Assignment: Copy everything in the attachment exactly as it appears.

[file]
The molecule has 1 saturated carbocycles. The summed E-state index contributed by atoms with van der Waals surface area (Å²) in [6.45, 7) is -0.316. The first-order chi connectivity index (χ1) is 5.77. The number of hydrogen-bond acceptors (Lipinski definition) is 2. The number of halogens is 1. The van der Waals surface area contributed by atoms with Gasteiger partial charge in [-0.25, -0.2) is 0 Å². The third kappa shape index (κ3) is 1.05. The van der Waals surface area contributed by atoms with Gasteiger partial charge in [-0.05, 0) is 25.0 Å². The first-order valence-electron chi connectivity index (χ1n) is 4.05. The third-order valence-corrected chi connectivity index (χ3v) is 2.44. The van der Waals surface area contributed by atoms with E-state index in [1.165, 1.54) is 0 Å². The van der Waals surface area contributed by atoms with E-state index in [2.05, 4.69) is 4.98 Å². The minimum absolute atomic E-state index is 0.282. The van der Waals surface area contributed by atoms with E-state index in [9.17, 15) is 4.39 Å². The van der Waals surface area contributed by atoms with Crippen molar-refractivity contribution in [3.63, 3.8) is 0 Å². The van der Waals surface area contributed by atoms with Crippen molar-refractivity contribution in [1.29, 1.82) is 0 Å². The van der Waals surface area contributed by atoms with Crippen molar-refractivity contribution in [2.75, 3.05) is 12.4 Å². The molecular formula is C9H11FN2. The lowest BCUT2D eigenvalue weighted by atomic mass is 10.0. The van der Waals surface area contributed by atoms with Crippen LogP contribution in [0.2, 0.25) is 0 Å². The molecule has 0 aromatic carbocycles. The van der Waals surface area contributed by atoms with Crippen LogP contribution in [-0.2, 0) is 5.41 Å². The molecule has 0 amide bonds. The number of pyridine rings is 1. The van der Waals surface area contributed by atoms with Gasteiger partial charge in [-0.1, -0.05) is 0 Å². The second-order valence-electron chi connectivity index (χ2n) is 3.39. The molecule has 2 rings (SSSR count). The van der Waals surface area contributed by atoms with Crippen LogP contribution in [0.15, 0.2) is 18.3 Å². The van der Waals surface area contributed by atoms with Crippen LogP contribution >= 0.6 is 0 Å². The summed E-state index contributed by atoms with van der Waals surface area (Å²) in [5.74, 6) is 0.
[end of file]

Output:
The molecule has 1 saturated carbocycles. The summed E-state index contributed by atoms with van der Waals surface area (Å²) in [6.45, 7) is -0.316. The first-order chi connectivity index (χ1) is 5.77. The number of hydrogen-bond acceptors (Lipinski definition) is 2. The number of halogens is 1. The van der Waals surface area contributed by atoms with Gasteiger partial charge in [-0.25, -0.2) is 0 Å². The third kappa shape index (κ3) is 1.05. The van der Waals surface area contributed by atoms with Gasteiger partial charge in [-0.05, 0) is 25.0 Å². The first-order valence-electron chi connectivity index (χ1n) is 4.05. The third-order valence-corrected chi connectivity index (χ3v) is 2.44. The van der Waals surface area contributed by atoms with E-state index in [1.165, 1.54) is 0 Å². The van der Waals surface area contributed by atoms with E-state index in [2.05, 4.69) is 4.98 Å². The minimum absolute atomic E-state index is 0.282. The van der Waals surface area contributed by atoms with E-state index in [9.17, 15) is 4.39 Å². The van der Waals surface area contributed by atoms with Crippen molar-refractivity contribution in [3.63, 3.8) is 0 Å². The van der Waals surface area contributed by atoms with Crippen molar-refractivity contribution in [1.29, 1.82) is 0 Å². The van der Waals surface area contributed by atoms with Crippen molar-refractivity contribution in [2.75, 3.05) is 12.4 Å². The molecular formula is C9H11FN2. The lowest BCUT2D eigenvalue weighted by atomic mass is 10.0. The van der Waals surface area contributed by atoms with Crippen LogP contribution in [0.2, 0.25) is 0 Å². The molecule has 0 aromatic carbocycles. The van der Waals surface area contributed by atoms with Crippen LogP contribution in [-0.2, 0) is 5.41 Å². The molecule has 0 amide bonds. The number of pyridine rings is 1. The van der Waals surface area contributed by atoms with Gasteiger partial charge in [-0.1, -0.05) is 0 Å². The second-order valence-electron chi connectivity index (χ2n) is 3.39. The molecule has 2 rings (SSSR count). The van der Waals surface area contributed by atoms with Crippen LogP contribution in [0.15, 0.2) is 18.3 Å². The van der Waals surface area contributed by atoms with Crippen LogP contribution >= 0.6 is 0 Å². The summed E-state index contributed by atoms with van der Waals surface area (Å²) in [5.74, 6) is 0.